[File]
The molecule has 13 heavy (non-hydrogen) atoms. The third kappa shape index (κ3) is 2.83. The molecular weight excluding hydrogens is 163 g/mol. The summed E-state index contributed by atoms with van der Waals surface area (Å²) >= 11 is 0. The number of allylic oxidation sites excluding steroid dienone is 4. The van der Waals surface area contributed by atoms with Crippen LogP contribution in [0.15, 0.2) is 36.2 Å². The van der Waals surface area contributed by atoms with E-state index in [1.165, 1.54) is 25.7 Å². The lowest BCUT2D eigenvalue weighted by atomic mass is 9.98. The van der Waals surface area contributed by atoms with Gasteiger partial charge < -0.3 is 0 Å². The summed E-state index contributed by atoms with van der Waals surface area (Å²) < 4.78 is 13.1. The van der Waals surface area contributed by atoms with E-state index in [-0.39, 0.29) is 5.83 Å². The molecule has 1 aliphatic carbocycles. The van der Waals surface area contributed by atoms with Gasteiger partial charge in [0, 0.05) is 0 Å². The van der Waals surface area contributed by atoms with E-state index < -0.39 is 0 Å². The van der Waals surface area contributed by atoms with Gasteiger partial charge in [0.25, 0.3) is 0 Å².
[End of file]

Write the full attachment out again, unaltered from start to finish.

The molecule has 13 heavy (non-hydrogen) atoms. The third kappa shape index (κ3) is 2.83. The molecular weight excluding hydrogens is 163 g/mol. The summed E-state index contributed by atoms with van der Waals surface area (Å²) >= 11 is 0. The number of allylic oxidation sites excluding steroid dienone is 4. The van der Waals surface area contributed by atoms with Crippen LogP contribution in [0.15, 0.2) is 36.2 Å². The van der Waals surface area contributed by atoms with E-state index in [1.165, 1.54) is 25.7 Å². The lowest BCUT2D eigenvalue weighted by atomic mass is 9.98. The van der Waals surface area contributed by atoms with Gasteiger partial charge < -0.3 is 0 Å². The summed E-state index contributed by atoms with van der Waals surface area (Å²) < 4.78 is 13.1. The van der Waals surface area contributed by atoms with E-state index in [-0.39, 0.29) is 5.83 Å². The molecule has 1 aliphatic carbocycles. The van der Waals surface area contributed by atoms with Gasteiger partial charge in [0, 0.05) is 0 Å². The van der Waals surface area contributed by atoms with E-state index < -0.39 is 0 Å². The van der Waals surface area contributed by atoms with Gasteiger partial charge in [0.25, 0.3) is 0 Å².